Sun 22 Apr 2012
I watched me yet more reality TV this weekend. Last weekend I was avoiding things, or relaxing, whichev. This weekend I was sick. The kind of sick where I’m too sick to even think about work let alone feel bad for not doing any. We ended up spending 3 hours in Emergency on a Saturday night to find out that they don’t know what was going on. C says I take him on the best dates and apparently the TV had on Marley and Me which was the movie we saw on the day we met. I was mostly outside, not watching it, due to the OCD panic attack and the not enjoying the whole ED vibe.
Anyway, I spent a lot of the weekend watching stuff I’d recorded on Foxtel for just this kind of day – Tori Spelling’s latest reality show, The Real Housewives of Atlanta, Tabitha Takes Over and Bethenny Ever After. And it only just occurred to me tonight that whilst Hollywood is still struggling to find roles for older women and for powerful women in lead roles, reality TV has no issue with it. And not only that, but in these shows we find complex women from a diverse array of backgrounds and living real lives – trying to balance being good mothers and partners with still following their personal dreams and all the guilt and difficulties that go with that. Well except for Tabitha, that’s not what her show is about. But I realised that when I’m looking around to see other women doing what I am working towards, I find a lot of awesome women in shows like this.
Take Tabitha for example – an Aussie in America, she’s strong and confident and knows a lot about business. She comes into struggling hair salons (though in her new series, I just saw her take over a bar), sizes up why it’s losing money, deals with staff issues, makes over the place and gives advice to the owner about what they’re screwing up. She does present herself as the Bitch, in her own words, and she owns that. But she knows a heck of a lot about running a business, both on the floor and behind the scenes, and I’ve learned a lot that can be applied to any other kind of business too. I even discovered my Dad watches that show (he used to run MBA programs) and he says that he learns a lot from her. And she’s gay – that’s actually not relevant, though she’s openly so on the show and often interacts with the gay community, but this speaks to the diversity of women role models on offer.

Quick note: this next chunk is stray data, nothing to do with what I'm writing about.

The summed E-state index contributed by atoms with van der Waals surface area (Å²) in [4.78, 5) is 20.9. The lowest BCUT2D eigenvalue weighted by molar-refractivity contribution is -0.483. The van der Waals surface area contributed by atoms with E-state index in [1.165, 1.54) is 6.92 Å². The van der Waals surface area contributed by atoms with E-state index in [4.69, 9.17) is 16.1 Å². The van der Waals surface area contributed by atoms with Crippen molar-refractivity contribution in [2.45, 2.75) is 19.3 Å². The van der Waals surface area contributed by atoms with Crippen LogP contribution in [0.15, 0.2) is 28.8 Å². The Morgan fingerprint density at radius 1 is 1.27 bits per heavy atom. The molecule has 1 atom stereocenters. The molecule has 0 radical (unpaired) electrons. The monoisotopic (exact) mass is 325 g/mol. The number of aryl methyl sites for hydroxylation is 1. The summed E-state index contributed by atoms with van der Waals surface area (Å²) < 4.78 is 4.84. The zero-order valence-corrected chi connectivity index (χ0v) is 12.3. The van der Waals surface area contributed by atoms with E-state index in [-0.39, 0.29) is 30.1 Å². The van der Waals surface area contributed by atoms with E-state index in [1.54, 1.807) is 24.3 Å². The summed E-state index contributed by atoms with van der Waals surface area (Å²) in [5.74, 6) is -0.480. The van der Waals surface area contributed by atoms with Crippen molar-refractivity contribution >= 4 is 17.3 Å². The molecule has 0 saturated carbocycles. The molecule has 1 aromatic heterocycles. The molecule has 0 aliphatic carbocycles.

The Real Housewives of Atlanta is an interesting one. In this version of the franchise, only one of the “wives” (right now only 2 of the women are actually married) is white. So you have almost a whole cast of black women and it’s not often that that happens and what it does is it allows black women to play all the roles – in reality TV shows they edit the season so that there is an overarching narrative and usually different people end up being the good and the bad guys over a season. Sometimes one person acts as the agitator and next season they might be the peacemaker or everybody’s friend. I think there must be something in those contracts that demand drama of the women cat fighting variety and also some of those women don’t appear to be actual friends so they must have to have a set number of social events that all of them must attend etc. So you get the big fight somewhere in the season and then lots of episodes of groups of women gossiping and plotting and whatnot. But your sympathy towards characters seems to change over the course of the series. Aside from all that stuff – which I don’t really enjoy because they always seem to be such petty things that they’re fighting over and people never seem to have the whole conversation that you’d need to actually resolve the original conflict – I’m really interested in the women. They are socially powerful, some of them come from the socialites scene. Most of them are very wealthy – like I can’t comprehend the wealth of these wealthy (collections of $15k handbags and shoes) – and I’m fascinated how they came to it. Some married into it. Some seem to move from wealthy man to wealthy man and accumulate it and that’s not very interesting. Though some of those women then take the money and start businesses and so on, and that, I think can be empowering. If it’s sustainable. But some of those women really did make the money themselves – one is a successful song writer and music producer (though the only work I’ve heard of was the album she wrote for TLC). And another was a model. I enjoy watching their struggles to juggle parenting and life and work. And the choices they make about all of those and how they feel about them. Cause there’s no right answer in that stuff and mostly, I think, you/women end up feeling bad.